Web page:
Dukes worries about the "lack of contemporaneity between the inception of the idea and the profitability" of rewards, and Diamond worries about the uncertainty of the reward time. However, long and uncertain times until clear payoffs are just a fact of research life, so there is a risk that someone must bear under any funding system. At one extreme, researchers directly on the patron payroll leave almost all the risk to their patrons. Such researchers would have the worst incentives. At the other extreme, patrons could make research laboratories take on the most risk by using prizes based on fundamental milestones. Patrons would be relatively safe, paying only for clear progress.
Since there is a fundamental tradeoff in incentive contracts between risk-sharing and the quality of incentives, and since large research laboratories with access to capital markets can plausibly bear maximal research risk at low cost, I lean toward exploring this option. Idea futures and other types of prizes can also operate be- tween the extremes, if patrons base rewards on more frequent but less fundamental research milestones.
I disagree with Diamond that my proposal requires that "donors themselves must have ... good judgement about which of the important problems is currently solvable", a skill that is now the "hallmark of the good scientist". Donors can reasonably take a shot-gun approach and fund prizes on all the important problems that they can think of, regardless of which are currently solvable. Little is lost if a prize is declared but never won.
Diamond also suggests that "a shrewd scientist ... would want to place his bets slowly and quietly" so as not "to reveal his hand to ... technical analysts who look at trends in betting", and thus suggests that the problem of secretive researchers is worse than I imagine. However, it is a simple matter to allow people to make arbitrarily large trades with the funding market makers, at no penalty relative to a series of small trades. Thus if a scientist is content to take profits only from the patron, rather than from other foolish traders, he need not place himself at such risk.
Diamond asks "are not the scientists with the highest salaries ... usually just the same privileged elite whom Hanson is criticizing as having too much power in the present system? Wouldn't they still have the most resources to influence the odds?" It is not at all clear that the scientists who now make the most would make the most in an alternative funding system. I have no complaint about unequal power per se, but I am concerned that wages be related to true productivity. I agree with Diamond that a demonstration market is a logical next step; please contact me if you know of a sympathetic patron.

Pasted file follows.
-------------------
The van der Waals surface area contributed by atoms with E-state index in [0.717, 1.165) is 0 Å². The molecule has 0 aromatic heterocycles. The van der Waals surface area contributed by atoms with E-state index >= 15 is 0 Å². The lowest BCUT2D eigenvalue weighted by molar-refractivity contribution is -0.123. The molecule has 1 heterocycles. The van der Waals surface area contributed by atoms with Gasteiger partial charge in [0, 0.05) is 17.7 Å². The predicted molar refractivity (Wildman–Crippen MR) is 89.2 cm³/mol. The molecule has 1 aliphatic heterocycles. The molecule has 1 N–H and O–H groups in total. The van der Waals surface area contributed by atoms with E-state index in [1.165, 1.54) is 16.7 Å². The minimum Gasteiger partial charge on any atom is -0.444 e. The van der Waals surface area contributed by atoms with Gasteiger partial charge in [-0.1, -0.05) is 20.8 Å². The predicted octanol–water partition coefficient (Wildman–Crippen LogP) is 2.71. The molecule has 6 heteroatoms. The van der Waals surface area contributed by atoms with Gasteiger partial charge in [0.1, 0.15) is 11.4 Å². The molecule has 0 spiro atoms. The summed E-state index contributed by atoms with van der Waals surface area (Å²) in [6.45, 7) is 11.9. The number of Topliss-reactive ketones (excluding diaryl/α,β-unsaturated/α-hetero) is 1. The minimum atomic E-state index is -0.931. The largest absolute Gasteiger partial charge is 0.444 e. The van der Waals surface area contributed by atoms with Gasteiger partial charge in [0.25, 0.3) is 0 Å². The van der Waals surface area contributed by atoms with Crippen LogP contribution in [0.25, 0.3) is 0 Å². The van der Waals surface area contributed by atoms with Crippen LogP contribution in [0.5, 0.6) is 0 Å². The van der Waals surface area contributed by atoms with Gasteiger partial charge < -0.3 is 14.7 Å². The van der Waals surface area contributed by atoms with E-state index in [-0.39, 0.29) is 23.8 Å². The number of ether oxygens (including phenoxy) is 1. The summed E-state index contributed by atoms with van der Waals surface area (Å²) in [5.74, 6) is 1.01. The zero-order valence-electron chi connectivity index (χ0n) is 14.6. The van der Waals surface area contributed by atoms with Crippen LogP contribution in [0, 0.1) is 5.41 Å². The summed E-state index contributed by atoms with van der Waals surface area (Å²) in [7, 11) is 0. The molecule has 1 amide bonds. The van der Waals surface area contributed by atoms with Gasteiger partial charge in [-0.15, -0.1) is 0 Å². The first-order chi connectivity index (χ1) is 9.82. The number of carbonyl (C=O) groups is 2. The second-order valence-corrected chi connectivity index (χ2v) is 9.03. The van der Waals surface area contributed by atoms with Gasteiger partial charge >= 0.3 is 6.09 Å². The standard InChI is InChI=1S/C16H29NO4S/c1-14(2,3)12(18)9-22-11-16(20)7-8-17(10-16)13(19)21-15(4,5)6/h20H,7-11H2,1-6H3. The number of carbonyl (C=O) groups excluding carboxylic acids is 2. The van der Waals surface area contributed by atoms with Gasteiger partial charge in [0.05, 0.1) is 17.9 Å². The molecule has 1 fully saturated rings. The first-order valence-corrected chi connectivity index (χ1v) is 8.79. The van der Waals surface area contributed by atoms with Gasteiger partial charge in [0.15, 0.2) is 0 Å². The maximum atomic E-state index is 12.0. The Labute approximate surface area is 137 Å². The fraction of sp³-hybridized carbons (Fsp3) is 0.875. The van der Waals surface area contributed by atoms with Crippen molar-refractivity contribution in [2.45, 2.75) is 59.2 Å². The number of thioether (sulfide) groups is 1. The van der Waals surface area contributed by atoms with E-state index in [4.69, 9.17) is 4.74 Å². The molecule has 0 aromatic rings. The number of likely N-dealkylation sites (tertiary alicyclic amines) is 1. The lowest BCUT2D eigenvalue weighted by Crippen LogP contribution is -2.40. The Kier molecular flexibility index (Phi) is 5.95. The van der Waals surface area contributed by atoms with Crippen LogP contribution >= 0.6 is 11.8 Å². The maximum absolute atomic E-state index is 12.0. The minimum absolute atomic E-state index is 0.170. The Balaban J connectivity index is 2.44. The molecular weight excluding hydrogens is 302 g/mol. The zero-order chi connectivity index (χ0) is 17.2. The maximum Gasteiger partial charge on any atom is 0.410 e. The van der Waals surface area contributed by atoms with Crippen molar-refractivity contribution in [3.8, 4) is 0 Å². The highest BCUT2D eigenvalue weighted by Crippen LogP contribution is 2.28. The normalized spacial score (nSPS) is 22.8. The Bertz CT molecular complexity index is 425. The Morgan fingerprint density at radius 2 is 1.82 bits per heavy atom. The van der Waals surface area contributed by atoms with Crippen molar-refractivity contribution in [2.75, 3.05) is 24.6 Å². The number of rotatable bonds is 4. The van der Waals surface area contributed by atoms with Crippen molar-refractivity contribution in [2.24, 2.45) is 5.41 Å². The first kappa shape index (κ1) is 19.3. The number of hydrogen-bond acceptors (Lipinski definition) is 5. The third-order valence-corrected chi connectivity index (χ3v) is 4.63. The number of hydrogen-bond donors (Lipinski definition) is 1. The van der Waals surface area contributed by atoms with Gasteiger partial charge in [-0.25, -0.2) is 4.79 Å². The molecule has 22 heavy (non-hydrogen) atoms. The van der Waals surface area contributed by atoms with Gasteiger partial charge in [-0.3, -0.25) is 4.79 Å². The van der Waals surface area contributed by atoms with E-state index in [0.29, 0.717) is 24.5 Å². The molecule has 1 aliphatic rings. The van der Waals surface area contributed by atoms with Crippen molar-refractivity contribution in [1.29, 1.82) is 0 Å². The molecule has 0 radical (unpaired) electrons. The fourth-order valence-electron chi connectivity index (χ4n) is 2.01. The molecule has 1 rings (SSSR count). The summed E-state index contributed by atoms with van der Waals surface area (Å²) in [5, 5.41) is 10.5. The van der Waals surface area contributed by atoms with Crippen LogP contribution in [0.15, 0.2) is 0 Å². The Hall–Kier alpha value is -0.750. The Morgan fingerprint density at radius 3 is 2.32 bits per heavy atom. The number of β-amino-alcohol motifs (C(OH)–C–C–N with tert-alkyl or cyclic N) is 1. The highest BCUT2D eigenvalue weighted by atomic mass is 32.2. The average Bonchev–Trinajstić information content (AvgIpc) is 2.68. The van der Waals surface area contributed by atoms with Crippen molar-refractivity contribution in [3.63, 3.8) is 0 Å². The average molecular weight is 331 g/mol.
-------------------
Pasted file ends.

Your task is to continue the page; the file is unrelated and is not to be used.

I am glad that Levy took the time to stress something I mention "only in passing: the relation between gambling and the interest of spectators". Science gambling could indeed increase popular interest in science, and thereby increase resources devoted to science. In truth, the potential for broader participation in our quest to understand the mysteries of nature and life is probably what excites me most about idea futures.
Will I be viewed as a "naive pre-Kuhnian by the jaded constructivists of much modern sociology of science", as Diamond suggests? I hope not. I strongly applaud constructivist reluctance to simply accept scientist's self-serving stories about the scientific process. Not only has this skepticism enabled exciting insights into the social processes of science, but I hope that it can translate into skepticism regarding scientist's claims about the optimality of their existing institutions.
I do postulate a fairly robust long-term convergence of opinion across widely varying social contexts, a convergence that some may deny exists. However, I have not heard constructivists claim that their view would be "disproved" if such a convergence were observed. Constructivist sociology is largely silent on the normative question of what we might want from science institutions. I have not heard constructivists claim that the process of social construction of science is bad per se, and thus my goal of speeding up the process is not anti-constructivist per se. I have heard constructivists advocate broader participation, but this goal I heartily endorse.
Diamond says that "the odds of Hanson's scheme working will be increased if the propositions in the science market are as little theory-laden as possible", i.e. if "scientific advance ... does not ... render old hypotheses meaningless". I agree that idea futures would work more smoothly if more old hypotheses retain meaning. However, I again want to caution that the relevant comparison is between different funding methods; perhaps meaning changes make all funding methods more difficult.
Thanks to Levy, Diamond, and Dukes for their thoughtful comments, and to Steve Fuller for providing this forum.